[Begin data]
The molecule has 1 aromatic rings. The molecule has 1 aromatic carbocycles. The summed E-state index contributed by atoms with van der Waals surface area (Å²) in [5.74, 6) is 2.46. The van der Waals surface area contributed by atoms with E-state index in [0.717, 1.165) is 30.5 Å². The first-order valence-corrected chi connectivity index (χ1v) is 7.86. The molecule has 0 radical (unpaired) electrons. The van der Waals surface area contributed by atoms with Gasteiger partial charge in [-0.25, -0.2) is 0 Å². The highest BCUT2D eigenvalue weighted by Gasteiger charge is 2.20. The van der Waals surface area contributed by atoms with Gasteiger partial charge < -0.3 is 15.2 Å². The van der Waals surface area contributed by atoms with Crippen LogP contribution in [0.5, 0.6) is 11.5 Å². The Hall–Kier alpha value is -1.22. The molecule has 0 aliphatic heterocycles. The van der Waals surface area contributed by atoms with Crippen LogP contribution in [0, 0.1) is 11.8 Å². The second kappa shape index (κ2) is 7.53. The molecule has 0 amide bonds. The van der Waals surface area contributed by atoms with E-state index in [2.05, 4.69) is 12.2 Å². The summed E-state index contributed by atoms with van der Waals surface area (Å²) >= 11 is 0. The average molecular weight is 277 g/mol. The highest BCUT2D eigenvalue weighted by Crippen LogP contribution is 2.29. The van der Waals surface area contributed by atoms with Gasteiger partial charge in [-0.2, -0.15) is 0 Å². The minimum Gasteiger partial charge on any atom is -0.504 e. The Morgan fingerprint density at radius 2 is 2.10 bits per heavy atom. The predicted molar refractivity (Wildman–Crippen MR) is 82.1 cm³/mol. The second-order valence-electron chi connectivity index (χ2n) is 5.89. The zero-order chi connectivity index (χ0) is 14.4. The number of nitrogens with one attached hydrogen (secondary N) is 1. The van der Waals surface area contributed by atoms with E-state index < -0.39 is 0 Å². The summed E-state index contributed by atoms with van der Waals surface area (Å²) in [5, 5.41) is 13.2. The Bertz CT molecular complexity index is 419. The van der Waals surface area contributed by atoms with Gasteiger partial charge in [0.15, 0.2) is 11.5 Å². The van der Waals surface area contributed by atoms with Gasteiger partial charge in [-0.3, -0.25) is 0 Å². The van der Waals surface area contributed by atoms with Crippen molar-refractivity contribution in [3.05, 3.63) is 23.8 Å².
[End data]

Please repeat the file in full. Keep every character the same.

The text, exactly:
The molecule has 1 aromatic rings. The molecule has 1 aromatic carbocycles. The summed E-state index contributed by atoms with van der Waals surface area (Å²) in [5.74, 6) is 2.46. The van der Waals surface area contributed by atoms with E-state index in [0.717, 1.165) is 30.5 Å². The first-order valence-corrected chi connectivity index (χ1v) is 7.86. The molecule has 0 radical (unpaired) electrons. The van der Waals surface area contributed by atoms with Gasteiger partial charge in [-0.25, -0.2) is 0 Å². The highest BCUT2D eigenvalue weighted by Gasteiger charge is 2.20. The van der Waals surface area contributed by atoms with Gasteiger partial charge < -0.3 is 15.2 Å². The van der Waals surface area contributed by atoms with Crippen LogP contribution in [0.5, 0.6) is 11.5 Å². The Hall–Kier alpha value is -1.22. The molecule has 0 aliphatic heterocycles. The van der Waals surface area contributed by atoms with Crippen LogP contribution in [0, 0.1) is 11.8 Å². The second kappa shape index (κ2) is 7.53. The molecule has 0 amide bonds. The van der Waals surface area contributed by atoms with E-state index in [2.05, 4.69) is 12.2 Å². The summed E-state index contributed by atoms with van der Waals surface area (Å²) >= 11 is 0. The average molecular weight is 277 g/mol. The highest BCUT2D eigenvalue weighted by Crippen LogP contribution is 2.29. The van der Waals surface area contributed by atoms with Gasteiger partial charge in [-0.2, -0.15) is 0 Å². The minimum Gasteiger partial charge on any atom is -0.504 e. The Morgan fingerprint density at radius 2 is 2.10 bits per heavy atom. The predicted molar refractivity (Wildman–Crippen MR) is 82.1 cm³/mol. The second-order valence-electron chi connectivity index (χ2n) is 5.89. The zero-order chi connectivity index (χ0) is 14.4. The number of nitrogens with one attached hydrogen (secondary N) is 1. The van der Waals surface area contributed by atoms with E-state index < -0.39 is 0 Å². The summed E-state index contributed by atoms with van der Waals surface area (Å²) in [5, 5.41) is 13.2. The Bertz CT molecular complexity index is 419. The van der Waals surface area contributed by atoms with Gasteiger partial charge in [0.15, 0.2) is 11.5 Å². The van der Waals surface area contributed by atoms with Gasteiger partial charge in [-0.3, -0.25) is 0 Å². The van der Waals surface area contributed by atoms with Crippen molar-refractivity contribution in [3.05, 3.63) is 23.8 Å².